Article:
Prebiotic compounds previously found in meteorites have now turned up in pristine samples from the asteroid Ryugu, confirming their extraterrestrial origin.

composite image of Ryugu's rubbly surface
This composite image shows the surface of near-Earth asteroid 162173 Ryugu, taken by the Hayabusa2 spacecraft just before its first touchdown on the surface. The spacecraft's solar ray paddle casts a shadow on Ryugu's surface.
JAXA / U. Tokyo / Kochi U. / Rikkyo U. / Nagoya U. / Chiba Inst. Tech. / Meiji U. / U. Aizu / AIST

Analysis of tiny samples from the near-Earth asteroid 162173 Ryugu has yielded uracil, one of the four nucleobases in RNA and a stepping stone on the path to life. It bolsters the case that space may have provided compounds vital in the evolution of life on Earth.

A decade ago, researchers studying meteorites found several compounds considered precursors to life. And last year, Yasuhiro Oba (Hokkaido University, Japan) and colleagues used a more sensitive technique to detect additional compounds essential for life in meteorites. Evidence seemed to show that chemical reactions in the young solar system might have produced the building blocks of life, which meteorites then delivered to Earth.

However, meteorites are far from pristine. They pick up contaminants from the air, water, and heating as they fall through the atmosphere. The acid test is to collect pristine samples from asteroids while they still orbit in space. The samples that Japan’s Hayabusa 2 probe carefully collected during its visit to Ryugu should have very little or no terrestrial contamination, strengthening the case for an extraterrestrial origin for any prebiotic materials found.

Hayabusa 2 collected 5.4 grams from two spots on Ryugu and delivered them to Earth on December 6, 2020. Early studies showed the samples contained many organic compounds. That led Oba's group to analyze two 10-milligram samples using the same sensitive technique they had used earlier on meteorites. The technique can detect nucleic acid bases at levels down to parts per trillion in small samples.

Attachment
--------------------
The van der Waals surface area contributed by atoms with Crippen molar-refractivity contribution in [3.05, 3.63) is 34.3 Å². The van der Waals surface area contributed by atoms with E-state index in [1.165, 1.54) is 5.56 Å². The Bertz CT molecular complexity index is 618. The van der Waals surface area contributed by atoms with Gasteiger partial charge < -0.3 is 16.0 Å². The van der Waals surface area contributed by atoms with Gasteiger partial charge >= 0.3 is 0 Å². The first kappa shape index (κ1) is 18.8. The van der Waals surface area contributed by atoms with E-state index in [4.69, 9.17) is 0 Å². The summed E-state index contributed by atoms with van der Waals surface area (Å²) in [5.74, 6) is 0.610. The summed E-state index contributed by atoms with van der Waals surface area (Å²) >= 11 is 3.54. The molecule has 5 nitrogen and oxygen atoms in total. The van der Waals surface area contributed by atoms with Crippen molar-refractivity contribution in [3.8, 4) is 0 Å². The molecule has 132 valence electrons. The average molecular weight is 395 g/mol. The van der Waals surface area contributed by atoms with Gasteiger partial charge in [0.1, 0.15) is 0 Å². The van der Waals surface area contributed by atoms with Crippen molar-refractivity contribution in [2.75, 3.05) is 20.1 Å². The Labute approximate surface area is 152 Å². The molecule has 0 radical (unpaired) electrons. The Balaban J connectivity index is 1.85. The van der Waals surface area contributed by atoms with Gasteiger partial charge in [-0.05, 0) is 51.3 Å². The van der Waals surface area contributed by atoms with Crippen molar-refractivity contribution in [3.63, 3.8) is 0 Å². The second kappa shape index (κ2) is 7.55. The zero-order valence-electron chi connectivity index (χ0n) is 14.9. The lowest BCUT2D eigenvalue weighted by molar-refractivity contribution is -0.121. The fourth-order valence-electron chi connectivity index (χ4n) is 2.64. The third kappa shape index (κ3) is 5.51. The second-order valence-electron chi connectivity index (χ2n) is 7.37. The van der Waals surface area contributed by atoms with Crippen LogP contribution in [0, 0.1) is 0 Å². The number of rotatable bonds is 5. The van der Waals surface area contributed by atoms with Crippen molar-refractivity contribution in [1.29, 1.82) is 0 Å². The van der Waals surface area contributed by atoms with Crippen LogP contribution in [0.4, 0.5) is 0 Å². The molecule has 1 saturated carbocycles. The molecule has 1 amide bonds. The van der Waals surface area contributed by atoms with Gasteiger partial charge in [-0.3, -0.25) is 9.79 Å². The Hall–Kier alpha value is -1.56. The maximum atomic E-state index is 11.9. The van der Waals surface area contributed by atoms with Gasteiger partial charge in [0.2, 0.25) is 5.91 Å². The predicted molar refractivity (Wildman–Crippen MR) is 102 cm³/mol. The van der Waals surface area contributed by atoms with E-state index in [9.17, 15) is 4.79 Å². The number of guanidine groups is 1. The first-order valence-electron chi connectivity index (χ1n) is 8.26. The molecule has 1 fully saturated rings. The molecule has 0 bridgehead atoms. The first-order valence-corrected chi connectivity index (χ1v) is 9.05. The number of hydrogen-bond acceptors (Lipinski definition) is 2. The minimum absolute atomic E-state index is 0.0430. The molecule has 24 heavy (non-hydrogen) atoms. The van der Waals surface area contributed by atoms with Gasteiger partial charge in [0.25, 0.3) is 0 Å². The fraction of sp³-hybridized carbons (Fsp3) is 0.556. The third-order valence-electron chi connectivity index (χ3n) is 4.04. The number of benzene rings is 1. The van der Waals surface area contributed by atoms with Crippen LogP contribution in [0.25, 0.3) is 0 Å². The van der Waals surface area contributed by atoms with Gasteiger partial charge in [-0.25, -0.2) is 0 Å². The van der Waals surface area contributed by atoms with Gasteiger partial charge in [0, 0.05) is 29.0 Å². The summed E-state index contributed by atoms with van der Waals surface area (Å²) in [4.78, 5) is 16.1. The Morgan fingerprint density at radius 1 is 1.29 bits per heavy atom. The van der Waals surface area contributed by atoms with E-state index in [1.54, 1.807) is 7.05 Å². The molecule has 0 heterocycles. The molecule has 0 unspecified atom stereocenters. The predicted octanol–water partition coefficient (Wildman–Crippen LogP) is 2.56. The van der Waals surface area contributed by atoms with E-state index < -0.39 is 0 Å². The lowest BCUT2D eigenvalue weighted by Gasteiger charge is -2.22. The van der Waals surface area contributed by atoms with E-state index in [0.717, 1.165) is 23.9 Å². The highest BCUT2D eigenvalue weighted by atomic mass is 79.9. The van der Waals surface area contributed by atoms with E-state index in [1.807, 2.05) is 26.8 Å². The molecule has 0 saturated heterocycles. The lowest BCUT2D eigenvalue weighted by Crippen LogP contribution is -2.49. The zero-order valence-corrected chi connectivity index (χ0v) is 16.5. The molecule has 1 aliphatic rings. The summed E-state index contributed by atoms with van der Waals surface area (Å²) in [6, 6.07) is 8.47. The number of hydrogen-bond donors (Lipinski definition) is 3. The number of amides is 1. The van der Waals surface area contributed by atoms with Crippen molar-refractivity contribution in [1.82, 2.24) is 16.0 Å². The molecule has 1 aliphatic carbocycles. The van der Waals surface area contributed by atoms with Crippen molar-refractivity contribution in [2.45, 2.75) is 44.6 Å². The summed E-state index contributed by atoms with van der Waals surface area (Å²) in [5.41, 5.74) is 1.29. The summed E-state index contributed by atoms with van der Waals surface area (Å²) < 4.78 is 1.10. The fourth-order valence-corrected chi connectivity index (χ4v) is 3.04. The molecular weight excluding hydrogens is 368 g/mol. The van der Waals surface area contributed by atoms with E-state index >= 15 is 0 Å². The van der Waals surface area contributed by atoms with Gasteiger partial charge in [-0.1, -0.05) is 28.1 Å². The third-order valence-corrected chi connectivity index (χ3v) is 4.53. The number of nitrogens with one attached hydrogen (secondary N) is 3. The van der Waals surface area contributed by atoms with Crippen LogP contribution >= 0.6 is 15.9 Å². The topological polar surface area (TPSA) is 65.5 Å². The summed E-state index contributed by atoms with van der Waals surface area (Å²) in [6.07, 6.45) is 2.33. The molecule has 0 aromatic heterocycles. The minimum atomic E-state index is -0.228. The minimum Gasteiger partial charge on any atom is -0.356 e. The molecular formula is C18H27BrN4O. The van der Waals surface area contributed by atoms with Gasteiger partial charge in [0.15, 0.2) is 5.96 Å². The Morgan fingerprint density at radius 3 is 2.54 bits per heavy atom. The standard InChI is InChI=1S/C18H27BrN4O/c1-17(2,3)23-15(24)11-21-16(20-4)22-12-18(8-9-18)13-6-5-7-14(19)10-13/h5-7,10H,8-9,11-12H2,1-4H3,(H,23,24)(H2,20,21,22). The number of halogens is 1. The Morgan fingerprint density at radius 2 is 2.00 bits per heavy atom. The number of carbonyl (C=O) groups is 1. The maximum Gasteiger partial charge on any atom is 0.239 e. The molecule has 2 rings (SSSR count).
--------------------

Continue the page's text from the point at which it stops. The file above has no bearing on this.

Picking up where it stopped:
Infographic showing molecular structure of Uracil and Niacin
A conceptual image shows uracil and vitamin B3; Hayabusa 2 brought back samples from Ryugu containing both of these prebiotic compounds.
NASA Goddard / JAXA / Dan Gallagher

Now, they report in Nature Communications that uracil is present at a level of parts per billion in both Ryugu samples. While this concentration is lower than found previously in some (but not all) meteorites, Oba says that might be because the parent bodies of the meteorites and of Ryugu underwent different levels of aqueous alteration and other processes. They also detected niacin (vitamin B3) as well as other organic molecules, but they didn’t find any other nucleobases.

“The detection of uracil itself is very important [because] it provides firm evidence for the presence of these molecules, including uracil, in space,” says Oba. He says photochemical reactions among simple interstellar ice molecules may have produced biological precursors before the birth of the solar system. Then, if those precursors could make their way onto a planet intact, they could eventually contribute to the evolution of life.



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